- What if an overzealous police officer stopped me for some reason?
- What about the mythical “morality police” in Iran?
Everything was “What if? What about? What if?”
And the truth is, none of that was an issue. After all, I wasn’t wearing rainbow clothing or making out with random guys in the streets, so I didn’t have to worry about being gay there.
Safety in Iran comes down to using your common sense. I packed what I normally pack. No one searched my bags looking for anything. Everything I brought was still there when I opened my pack – including my prescriptions.
As far as I know, no one cared about anything I wrote on social media.
No one “watched” me while I was there, including my guide. I didn’t have anything but positive interactions with police officers (who were always helpful when I asked for directions).
Apprehension about a trip to Iran is normal, given the political atmosphere we live in. It’s completely normal to wonder if Iran is safe for tourists.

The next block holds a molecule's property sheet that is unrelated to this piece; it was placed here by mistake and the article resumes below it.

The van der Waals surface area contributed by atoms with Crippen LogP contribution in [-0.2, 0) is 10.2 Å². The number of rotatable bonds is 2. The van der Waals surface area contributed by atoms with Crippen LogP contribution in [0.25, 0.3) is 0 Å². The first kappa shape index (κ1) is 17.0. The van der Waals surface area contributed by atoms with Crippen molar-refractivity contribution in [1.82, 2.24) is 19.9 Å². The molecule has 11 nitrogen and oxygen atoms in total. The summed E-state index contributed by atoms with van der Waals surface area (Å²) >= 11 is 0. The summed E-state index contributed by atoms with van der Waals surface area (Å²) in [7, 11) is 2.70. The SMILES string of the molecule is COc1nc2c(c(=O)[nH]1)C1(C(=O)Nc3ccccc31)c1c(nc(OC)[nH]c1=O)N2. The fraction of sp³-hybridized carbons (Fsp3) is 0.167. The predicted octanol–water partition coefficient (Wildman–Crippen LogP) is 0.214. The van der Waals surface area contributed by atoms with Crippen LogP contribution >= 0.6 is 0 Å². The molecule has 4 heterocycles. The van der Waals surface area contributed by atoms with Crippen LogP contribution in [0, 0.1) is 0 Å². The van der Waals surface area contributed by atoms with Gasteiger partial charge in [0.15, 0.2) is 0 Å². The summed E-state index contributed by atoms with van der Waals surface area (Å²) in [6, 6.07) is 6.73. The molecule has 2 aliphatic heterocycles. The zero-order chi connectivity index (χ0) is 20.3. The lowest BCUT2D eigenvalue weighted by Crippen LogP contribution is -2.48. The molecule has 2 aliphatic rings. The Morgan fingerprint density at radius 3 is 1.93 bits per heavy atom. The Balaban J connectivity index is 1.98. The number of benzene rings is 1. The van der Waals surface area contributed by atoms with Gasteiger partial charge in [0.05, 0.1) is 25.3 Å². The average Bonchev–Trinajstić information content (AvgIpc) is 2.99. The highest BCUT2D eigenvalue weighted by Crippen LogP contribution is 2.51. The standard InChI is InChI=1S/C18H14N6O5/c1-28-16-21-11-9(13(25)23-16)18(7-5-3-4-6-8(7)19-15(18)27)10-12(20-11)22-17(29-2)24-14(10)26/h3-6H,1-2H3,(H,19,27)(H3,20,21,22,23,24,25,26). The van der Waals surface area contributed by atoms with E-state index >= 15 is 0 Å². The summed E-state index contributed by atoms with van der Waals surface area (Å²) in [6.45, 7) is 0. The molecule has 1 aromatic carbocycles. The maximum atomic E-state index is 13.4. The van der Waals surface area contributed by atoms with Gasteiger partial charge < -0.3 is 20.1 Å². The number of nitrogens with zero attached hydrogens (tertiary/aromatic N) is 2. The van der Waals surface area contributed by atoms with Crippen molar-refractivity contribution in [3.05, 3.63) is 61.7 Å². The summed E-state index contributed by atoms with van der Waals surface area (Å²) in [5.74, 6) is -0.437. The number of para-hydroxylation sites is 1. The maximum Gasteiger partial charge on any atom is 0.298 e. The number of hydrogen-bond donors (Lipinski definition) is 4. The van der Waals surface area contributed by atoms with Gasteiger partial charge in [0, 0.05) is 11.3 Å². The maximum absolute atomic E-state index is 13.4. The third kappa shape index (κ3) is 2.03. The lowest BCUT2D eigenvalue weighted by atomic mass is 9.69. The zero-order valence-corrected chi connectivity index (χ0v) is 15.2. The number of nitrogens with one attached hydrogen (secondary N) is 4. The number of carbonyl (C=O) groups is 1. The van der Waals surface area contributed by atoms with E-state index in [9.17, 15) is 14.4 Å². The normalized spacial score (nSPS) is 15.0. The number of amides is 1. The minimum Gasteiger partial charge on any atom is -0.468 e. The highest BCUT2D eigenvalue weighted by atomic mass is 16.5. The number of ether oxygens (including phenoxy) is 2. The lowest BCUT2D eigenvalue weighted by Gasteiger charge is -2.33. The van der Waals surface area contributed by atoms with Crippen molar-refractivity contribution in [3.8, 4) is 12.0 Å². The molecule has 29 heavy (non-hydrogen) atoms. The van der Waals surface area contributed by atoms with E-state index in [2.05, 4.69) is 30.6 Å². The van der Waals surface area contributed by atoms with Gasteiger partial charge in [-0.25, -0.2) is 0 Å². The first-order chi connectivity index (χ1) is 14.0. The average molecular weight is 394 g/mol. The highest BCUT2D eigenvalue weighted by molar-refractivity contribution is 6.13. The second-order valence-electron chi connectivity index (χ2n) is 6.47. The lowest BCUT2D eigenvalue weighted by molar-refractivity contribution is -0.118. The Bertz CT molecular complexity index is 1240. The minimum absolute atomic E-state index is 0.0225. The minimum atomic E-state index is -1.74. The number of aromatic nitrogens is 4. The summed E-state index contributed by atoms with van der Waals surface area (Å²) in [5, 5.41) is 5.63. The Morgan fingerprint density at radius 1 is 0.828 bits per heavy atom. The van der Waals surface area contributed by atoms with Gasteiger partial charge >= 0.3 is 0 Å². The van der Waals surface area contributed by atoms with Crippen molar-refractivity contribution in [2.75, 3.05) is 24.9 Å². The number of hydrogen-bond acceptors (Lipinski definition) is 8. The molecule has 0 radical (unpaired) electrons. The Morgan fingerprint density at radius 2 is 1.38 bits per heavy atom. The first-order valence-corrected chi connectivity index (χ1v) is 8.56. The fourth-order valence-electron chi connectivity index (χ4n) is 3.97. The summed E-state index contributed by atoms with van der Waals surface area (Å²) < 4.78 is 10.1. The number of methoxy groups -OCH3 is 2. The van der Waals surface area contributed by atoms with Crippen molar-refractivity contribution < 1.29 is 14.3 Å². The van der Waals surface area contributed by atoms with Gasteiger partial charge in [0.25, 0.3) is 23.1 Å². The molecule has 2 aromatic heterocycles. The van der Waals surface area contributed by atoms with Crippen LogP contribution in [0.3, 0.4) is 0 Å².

But I never felt anything but happy and welcomed.
The biggest rule I worried about there was where I could and could not take pictures.
Is Iran safer when you’re white?
As a not-unimportant side note, a few Iranians have told me that I should also be cognizant of the fact that I am white, middle-class, and male.
Were I not, I may have been treated differently.
While I can’t speak to that, I am very well aware of the inherent privilege of being who I am. I believe it would be worth reading about the experiences of people from other cultures who’ve visited Iran for their perspective.
Iran is a theocracy
Iran is a theocracy. And whether Iranians want to admit it or not, it is a dictatorship based on a strict interpretation of Islamic law. They have “elections,” but only for candidates who are pre-selected or screened by the Supreme Leader.
Getting caught breaking the law here can result in serious consequences that are far harsher than in the west.
But most importantly to me and hopefully to you, is that it in no way “feels” like that. I remarked to my guide that, except for the Farsi on the signs (and the awful traffic!), some of the neighborhoods in Tehran look like neighborhoods in American cities.
The rules you set for yourself determine how safe you will be in Iran. It’s the same everywhere.
Do you cavalierly do things without thinking? Then you should definitely worry about that.